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Olivier Assayas on Fears His Pandemic Movie ‘Suspended Time’ Would ‘Come Off as Bizarre’ and Refusing the ‘Hollywood System’ (EXCLUSIVE)

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Olivier Assayas, the celebrated French director of “Clouds of Sils Maria” and “Irma Vep,” is making his Berlinale competition debut this year with “Suspended Time,” his most personal film to date.

Speaking to Variety ahead of the movie’s premiere at the Berlinale, Assayas says the film retells his experience during the lockdown and is based on his personal diary.

“When I was writing this diary, I felt that despite my anxieties and doubts or fears, it was an idyllic period, to be confined in the countryside,” he says. “It was a time where we believed in a form of utopia and as soon as society got back in action, it dissolved.”

Narrated by Assayas and woven with archival material, the comedy stars Vincent Macaigne as the director’s alter-ego, Paul, a well-known filmmaker who is confined with his music journalist brother Etienne (Micha Lescot) and their girlfriends Morgane (Nine d’Urso) and Carole (Nora Hamzawi), in their childhood home in the Normandy countryside over a sun-drenched spring.

“Suspended Time” marks Assayas’ first film since 2018’s “Wasp Network,” a spy thriller starring Penélope Cruz and Edgar Ramirez, and his follow-up to “Irma Vep,” an A24-HBO limited series starring Alicia Vikander.

In “Suspended Time,” Assayas revisits the lockdown era with nostalgia and humor.

“I had the impression of living something historic and I wanted to keep a record of it like David Hockney did in his painting ‘The Arrival of Spring, Normandy, 2020,’” says Assayas, who cites Hockney many times in the movie. Hockney was, in fact, confined near Assayas’ family home and depicted the blossoming of nature despite the lockdown in his painting. In a way, “Suspended Time” is a companion piece to Hockney’s painting, Assayas says.

Assayas also experimented with a hybrid narration in “Suspended Time” to stay as close to reality as possible.

“I had never shared so much in a film,” Assayas says. “I had never imagined that I would take such an extravagant risk to make a film in my childhood home, and I feared that it would come off as bizarre. But I also felt that filming in that home allowed me to make that leap into autobiography and comedy.”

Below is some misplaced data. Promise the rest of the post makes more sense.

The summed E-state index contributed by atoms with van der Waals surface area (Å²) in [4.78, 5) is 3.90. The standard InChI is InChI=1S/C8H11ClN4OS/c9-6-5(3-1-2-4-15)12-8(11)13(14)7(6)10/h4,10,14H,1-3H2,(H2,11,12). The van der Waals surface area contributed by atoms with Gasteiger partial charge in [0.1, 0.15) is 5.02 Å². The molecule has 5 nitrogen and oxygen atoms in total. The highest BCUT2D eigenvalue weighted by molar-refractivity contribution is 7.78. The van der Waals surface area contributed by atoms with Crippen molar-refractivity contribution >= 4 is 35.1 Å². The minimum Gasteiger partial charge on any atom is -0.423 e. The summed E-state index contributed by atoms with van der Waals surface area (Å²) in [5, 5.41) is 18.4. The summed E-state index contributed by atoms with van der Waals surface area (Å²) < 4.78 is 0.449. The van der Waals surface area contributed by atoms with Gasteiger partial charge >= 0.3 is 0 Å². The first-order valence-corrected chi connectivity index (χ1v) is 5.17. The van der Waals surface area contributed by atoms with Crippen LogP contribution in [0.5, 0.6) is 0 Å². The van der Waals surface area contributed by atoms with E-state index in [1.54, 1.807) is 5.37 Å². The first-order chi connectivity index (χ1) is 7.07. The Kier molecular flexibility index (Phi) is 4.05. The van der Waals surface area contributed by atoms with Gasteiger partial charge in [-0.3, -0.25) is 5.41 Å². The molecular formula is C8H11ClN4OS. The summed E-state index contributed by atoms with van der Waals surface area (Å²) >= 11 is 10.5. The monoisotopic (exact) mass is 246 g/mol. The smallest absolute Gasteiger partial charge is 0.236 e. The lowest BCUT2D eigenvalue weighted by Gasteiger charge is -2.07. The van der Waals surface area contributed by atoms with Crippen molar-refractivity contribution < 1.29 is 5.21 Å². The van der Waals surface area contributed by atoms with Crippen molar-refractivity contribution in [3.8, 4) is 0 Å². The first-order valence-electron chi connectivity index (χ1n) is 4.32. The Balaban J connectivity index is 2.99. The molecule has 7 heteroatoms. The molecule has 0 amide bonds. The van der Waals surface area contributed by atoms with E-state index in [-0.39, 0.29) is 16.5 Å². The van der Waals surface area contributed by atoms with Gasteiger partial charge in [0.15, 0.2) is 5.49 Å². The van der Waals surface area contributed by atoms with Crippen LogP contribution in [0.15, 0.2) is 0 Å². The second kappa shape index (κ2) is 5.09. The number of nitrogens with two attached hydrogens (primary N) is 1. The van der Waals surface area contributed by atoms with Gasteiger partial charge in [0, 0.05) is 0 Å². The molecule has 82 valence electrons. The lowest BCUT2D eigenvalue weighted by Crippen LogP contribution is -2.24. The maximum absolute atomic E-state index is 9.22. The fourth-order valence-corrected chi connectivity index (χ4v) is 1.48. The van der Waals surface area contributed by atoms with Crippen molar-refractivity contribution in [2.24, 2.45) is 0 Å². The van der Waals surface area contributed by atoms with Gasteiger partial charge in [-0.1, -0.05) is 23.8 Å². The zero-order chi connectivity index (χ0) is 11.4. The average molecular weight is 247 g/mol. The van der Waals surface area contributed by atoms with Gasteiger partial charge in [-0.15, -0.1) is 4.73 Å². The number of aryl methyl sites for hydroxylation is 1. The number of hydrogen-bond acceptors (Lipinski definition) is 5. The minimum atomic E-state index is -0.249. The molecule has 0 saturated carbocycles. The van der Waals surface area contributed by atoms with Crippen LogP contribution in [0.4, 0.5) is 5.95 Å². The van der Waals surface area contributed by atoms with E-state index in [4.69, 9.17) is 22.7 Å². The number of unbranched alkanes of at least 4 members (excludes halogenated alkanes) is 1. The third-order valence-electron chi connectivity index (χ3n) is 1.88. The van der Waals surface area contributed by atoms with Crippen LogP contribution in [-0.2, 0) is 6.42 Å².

The director, who is highly private and isn’t one to appear in a tabloid in spite of his fame, says he’s always kept “an absolute separation between the movie world and his private life.” In “Suspended Time,” he finally “transgressed this forbidden rule.”

Although the film is highly personal, it resonates because of the universal nature of the experiences Assayas describes. “I have faith that the further we dive into what’s intimate, the more we go toward something that is shared and universal,” he says.

Like his 2016 film ”Personal Shopper,” “Suspended Time” is also about ghosts — more particularly the ghost of his father, the French filmmaker Raymond Assayas aka Jacques Rémy, who owned the house in which the film unfurls.

There’s also a French New Wave vibe in “Suspended Time,” which Assayas attributes to the influence of Éric Rohmer’s cinema. “Rohmer was attentive to seasons, to nature, and he also filmed in a very light manner and quick pace, like the way we made this film, in the ‘Rohmer format,’” he says.

Assayas is one of France’s very few directors to have worked with Hollywood stars, including Kristen Stewart, who made two films with him. Kristen won a Cesar Award for her supporting role in “Clouds of Sils Maria,” alongside Juliette Binoche, and went on to star in “Personal Shopper,” which also competed at Cannes.

“When I met Kristen, I immediately had the impression that she had a unique potential as an actress but it was underutilized, as if she was holding up too much, or was too restrained,” Assayas says. “So when we worked together with Juliette [Binoche], we let her be free and tap into her inner feelings, and it just liberated her. I didn’t do anything more than opening that door in her.”

But Assayas has also experienced some setbacks. What was meant to be his first Hollywood film, 2015’s “Idol’s Eye” starring Robert De Niro and Rachel Weisz, fell apart shortly before the scheduled start of production after financing for the film vanished.

Going forward, Assayas says his goal is to make international films that are based in Europe.

“I don’t dream of making movies in the Hollywood system the way it works today,” he says. “I’d rather have the best of both worlds, the artistic freedom and the choice of great actors that I can access as long as I film in English.”